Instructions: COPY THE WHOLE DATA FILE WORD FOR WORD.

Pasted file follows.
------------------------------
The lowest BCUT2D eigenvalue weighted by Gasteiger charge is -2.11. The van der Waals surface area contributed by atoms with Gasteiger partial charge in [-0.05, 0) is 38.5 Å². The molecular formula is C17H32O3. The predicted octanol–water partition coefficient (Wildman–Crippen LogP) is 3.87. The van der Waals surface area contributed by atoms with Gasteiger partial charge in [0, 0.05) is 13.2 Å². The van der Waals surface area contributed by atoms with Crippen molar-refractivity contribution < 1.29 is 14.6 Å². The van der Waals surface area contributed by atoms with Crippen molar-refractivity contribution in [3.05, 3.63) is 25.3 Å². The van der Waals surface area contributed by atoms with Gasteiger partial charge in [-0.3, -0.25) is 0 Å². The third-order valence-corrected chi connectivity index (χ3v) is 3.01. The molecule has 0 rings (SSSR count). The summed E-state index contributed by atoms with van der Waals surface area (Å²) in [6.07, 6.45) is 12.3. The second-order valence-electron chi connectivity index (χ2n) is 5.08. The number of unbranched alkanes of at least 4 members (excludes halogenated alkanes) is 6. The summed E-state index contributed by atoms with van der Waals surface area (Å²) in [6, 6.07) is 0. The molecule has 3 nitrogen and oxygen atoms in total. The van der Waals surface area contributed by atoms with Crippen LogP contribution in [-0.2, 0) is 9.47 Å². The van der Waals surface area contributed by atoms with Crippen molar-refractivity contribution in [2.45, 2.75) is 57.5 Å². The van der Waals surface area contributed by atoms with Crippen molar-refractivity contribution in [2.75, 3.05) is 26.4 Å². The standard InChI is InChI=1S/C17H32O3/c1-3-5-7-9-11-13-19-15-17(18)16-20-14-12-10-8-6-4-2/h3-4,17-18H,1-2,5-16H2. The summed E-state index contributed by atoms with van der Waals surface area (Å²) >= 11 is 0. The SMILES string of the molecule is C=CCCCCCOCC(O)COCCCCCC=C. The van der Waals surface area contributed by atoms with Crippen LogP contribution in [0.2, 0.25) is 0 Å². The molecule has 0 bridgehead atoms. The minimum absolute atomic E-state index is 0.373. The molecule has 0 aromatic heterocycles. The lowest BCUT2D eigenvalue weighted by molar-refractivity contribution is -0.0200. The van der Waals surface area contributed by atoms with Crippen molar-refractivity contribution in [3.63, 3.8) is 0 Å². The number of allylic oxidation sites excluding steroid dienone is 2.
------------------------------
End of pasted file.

The lowest BCUT2D eigenvalue weighted by Gasteiger charge is -2.11. The van der Waals surface area contributed by atoms with Gasteiger partial charge in [-0.05, 0) is 38.5 Å². The molecular formula is C17H32O3. The predicted octanol–water partition coefficient (Wildman–Crippen LogP) is 3.87. The van der Waals surface area contributed by atoms with Gasteiger partial charge in [0, 0.05) is 13.2 Å². The van der Waals surface area contributed by atoms with Crippen molar-refractivity contribution < 1.29 is 14.6 Å². The van der Waals surface area contributed by atoms with Crippen molar-refractivity contribution in [3.05, 3.63) is 25.3 Å². The van der Waals surface area contributed by atoms with Gasteiger partial charge in [-0.3, -0.25) is 0 Å². The third-order valence-corrected chi connectivity index (χ3v) is 3.01. The molecule has 0 rings (SSSR count). The summed E-state index contributed by atoms with van der Waals surface area (Å²) in [6.07, 6.45) is 12.3. The second-order valence-electron chi connectivity index (χ2n) is 5.08. The number of unbranched alkanes of at least 4 members (excludes halogenated alkanes) is 6. The summed E-state index contributed by atoms with van der Waals surface area (Å²) in [6, 6.07) is 0. The molecule has 3 nitrogen and oxygen atoms in total. The van der Waals surface area contributed by atoms with Crippen LogP contribution in [-0.2, 0) is 9.47 Å². The van der Waals surface area contributed by atoms with Crippen molar-refractivity contribution in [2.45, 2.75) is 57.5 Å². The van der Waals surface area contributed by atoms with Crippen molar-refractivity contribution in [2.75, 3.05) is 26.4 Å². The standard InChI is InChI=1S/C17H32O3/c1-3-5-7-9-11-13-19-15-17(18)16-20-14-12-10-8-6-4-2/h3-4,17-18H,1-2,5-16H2. The summed E-state index contributed by atoms with van der Waals surface area (Å²) >= 11 is 0. The SMILES string of the molecule is C=CCCCCCOCC(O)COCCCCCC=C. The van der Waals surface area contributed by atoms with Crippen LogP contribution in [0.2, 0.25) is 0 Å². The molecule has 0 bridgehead atoms. The minimum absolute atomic E-state index is 0.373. The molecule has 0 aromatic heterocycles. The lowest BCUT2D eigenvalue weighted by molar-refractivity contribution is -0.0200. The van der Waals surface area contributed by atoms with Crippen molar-refractivity contribution in [3.63, 3.8) is 0 Å². The number of allylic oxidation sites excluding steroid dienone is 2.